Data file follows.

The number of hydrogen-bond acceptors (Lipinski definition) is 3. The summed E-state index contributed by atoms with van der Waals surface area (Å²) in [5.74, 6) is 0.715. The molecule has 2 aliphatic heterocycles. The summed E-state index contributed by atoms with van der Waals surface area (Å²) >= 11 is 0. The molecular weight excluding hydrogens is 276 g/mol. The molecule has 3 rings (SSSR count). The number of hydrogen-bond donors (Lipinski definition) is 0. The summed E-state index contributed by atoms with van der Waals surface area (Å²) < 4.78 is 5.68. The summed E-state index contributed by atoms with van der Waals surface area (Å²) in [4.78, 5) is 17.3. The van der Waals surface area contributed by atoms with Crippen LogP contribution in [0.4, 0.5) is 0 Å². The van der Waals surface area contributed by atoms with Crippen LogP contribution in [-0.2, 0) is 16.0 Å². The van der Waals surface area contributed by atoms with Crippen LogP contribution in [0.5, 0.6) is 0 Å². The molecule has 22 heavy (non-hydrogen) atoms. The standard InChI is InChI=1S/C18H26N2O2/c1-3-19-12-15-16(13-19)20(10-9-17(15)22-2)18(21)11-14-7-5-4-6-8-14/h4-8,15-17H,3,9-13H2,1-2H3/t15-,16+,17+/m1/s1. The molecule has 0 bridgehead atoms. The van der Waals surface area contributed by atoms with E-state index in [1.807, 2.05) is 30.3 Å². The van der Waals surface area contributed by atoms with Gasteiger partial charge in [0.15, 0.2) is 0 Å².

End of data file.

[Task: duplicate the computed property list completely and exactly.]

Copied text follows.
The number of hydrogen-bond acceptors (Lipinski definition) is 3. The summed E-state index contributed by atoms with van der Waals surface area (Å²) in [5.74, 6) is 0.715. The molecule has 2 aliphatic heterocycles. The summed E-state index contributed by atoms with van der Waals surface area (Å²) >= 11 is 0. The molecular weight excluding hydrogens is 276 g/mol. The molecule has 3 rings (SSSR count). The number of hydrogen-bond donors (Lipinski definition) is 0. The summed E-state index contributed by atoms with van der Waals surface area (Å²) < 4.78 is 5.68. The summed E-state index contributed by atoms with van der Waals surface area (Å²) in [4.78, 5) is 17.3. The van der Waals surface area contributed by atoms with Crippen LogP contribution in [0.4, 0.5) is 0 Å². The van der Waals surface area contributed by atoms with Crippen LogP contribution in [-0.2, 0) is 16.0 Å². The van der Waals surface area contributed by atoms with Crippen LogP contribution in [0.5, 0.6) is 0 Å². The molecule has 22 heavy (non-hydrogen) atoms. The standard InChI is InChI=1S/C18H26N2O2/c1-3-19-12-15-16(13-19)20(10-9-17(15)22-2)18(21)11-14-7-5-4-6-8-14/h4-8,15-17H,3,9-13H2,1-2H3/t15-,16+,17+/m1/s1. The molecule has 0 bridgehead atoms. The van der Waals surface area contributed by atoms with E-state index in [1.807, 2.05) is 30.3 Å². The van der Waals surface area contributed by atoms with Gasteiger partial charge in [0.15, 0.2) is 0 Å².